With a skeptical eye towards higher education’s funding, oversight and standards it is no surprise that an age-old question has resurfaced and looms ominously over many of our institutions: should nonprofit institutions of higher education pay local taxes?
 
Earlier this year Brown University agreed to voluntary payments of $31.5 million over 11 years to Providence, Rhode Island, instead of taxes.  I’m not sure if you heard it, but there was a “hmmm” that reverberated across the country as municipalities pondered the possibility of taxing colleges or negotiating voluntary payments to assist with bone-dry coffers.
 
As communicators, we may be called into action to help our private institutions defend themselves publicly as local municipalities and counties ask for us to pay our fair share for public amenities.  What can and should we say to defend ourselves from the taxing of the perceived (and rarely) rich?
 
First, contact your local public institution colleagues—they’ve been talking about their roles as economic engines for decades and have insight on how best to present the information for resonation with elected officials and the general public.  If you haven’t calculated it already, ask how they compute the economic impact their institution brings to the local and regional economy.
 
Next, update your list of accomplishments to include the usual suspects like selectivity, faculty to student ratio, retention rates, faculty/student accomplishments, graduation rates and fundraising successes but also include items such as volunteer hours in the community, economic impact, overall employment numbers—include information if you are one of the top employers by size or job satisfaction.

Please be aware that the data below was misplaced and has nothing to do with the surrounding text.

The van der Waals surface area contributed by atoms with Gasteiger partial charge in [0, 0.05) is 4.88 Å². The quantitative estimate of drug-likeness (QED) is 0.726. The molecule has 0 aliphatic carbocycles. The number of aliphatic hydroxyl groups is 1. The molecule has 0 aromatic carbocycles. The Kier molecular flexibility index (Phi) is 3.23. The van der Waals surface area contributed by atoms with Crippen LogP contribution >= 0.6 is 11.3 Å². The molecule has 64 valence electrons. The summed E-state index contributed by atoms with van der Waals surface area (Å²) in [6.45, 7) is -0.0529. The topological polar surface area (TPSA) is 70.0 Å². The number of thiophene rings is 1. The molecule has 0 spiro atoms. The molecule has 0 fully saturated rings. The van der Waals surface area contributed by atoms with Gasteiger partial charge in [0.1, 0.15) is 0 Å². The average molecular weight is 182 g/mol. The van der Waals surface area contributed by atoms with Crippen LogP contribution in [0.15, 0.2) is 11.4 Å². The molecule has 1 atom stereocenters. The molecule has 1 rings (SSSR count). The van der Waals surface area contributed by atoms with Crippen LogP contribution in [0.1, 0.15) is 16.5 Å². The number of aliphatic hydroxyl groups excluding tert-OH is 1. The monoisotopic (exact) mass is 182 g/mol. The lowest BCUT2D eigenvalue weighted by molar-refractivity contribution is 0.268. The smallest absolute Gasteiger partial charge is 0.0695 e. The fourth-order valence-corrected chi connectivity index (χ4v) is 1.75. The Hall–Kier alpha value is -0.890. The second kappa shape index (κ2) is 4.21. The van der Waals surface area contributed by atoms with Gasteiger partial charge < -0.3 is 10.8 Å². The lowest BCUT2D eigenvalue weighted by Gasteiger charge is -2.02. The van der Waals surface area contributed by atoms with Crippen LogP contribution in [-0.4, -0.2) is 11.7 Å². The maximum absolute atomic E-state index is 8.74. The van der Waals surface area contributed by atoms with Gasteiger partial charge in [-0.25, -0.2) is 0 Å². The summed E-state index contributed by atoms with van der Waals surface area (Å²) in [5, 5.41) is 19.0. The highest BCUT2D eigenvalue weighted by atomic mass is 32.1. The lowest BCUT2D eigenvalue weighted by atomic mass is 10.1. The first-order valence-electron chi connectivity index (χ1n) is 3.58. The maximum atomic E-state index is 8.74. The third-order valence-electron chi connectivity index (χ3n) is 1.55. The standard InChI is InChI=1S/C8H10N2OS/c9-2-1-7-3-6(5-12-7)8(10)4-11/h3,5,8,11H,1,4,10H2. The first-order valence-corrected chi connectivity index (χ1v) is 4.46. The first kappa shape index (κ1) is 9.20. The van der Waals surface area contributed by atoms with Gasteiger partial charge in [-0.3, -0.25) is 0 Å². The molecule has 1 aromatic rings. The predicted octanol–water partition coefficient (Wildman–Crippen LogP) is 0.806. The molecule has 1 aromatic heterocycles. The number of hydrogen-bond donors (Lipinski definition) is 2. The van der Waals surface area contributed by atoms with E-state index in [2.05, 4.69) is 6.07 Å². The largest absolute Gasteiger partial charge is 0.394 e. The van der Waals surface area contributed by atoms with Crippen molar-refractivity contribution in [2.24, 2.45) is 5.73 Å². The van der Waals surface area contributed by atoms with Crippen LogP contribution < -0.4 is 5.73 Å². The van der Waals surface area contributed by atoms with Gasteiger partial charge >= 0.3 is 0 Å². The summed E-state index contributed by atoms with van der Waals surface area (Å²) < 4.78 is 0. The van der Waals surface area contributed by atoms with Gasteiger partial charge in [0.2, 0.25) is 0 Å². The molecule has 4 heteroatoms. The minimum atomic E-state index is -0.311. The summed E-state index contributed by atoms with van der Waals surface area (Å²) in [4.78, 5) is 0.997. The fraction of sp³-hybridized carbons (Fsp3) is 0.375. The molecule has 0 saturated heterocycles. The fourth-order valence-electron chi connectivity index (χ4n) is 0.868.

And, have available the amount of employment tax your institution pays, scholarship dollars awarded to local students and number of community art, entertainment and learning opportunities offered.
 
If you have any baggage with the community and/or elected officials you better get busy unpacking.  If you have hard feelings with those who may push for taxation you need to rebuild your image and reputation with them.  Now is not the time to rehash bad blood in town/gown relations.
 
Finally, contact local churches, nonprofits, independent K-12 schools and public peers.  Ask for their public support in opposing any push for your taxation.  It is a slippery slope once the definition of taxable entities is raised—one they may find themselves facing next.  You need third party support to help bolster your case and that support must come from more than just your traditional donor and alumni base.
 
We all understand the need to communicate our value to prospective students and donors in a world where competition for attention and dollars is at an all time high and tuition discounting is rising.  We must now expand this discussion to include new ways of discussing our worth to our communities, too.  Otherwise, our already tight budgets may get stretched even thinner.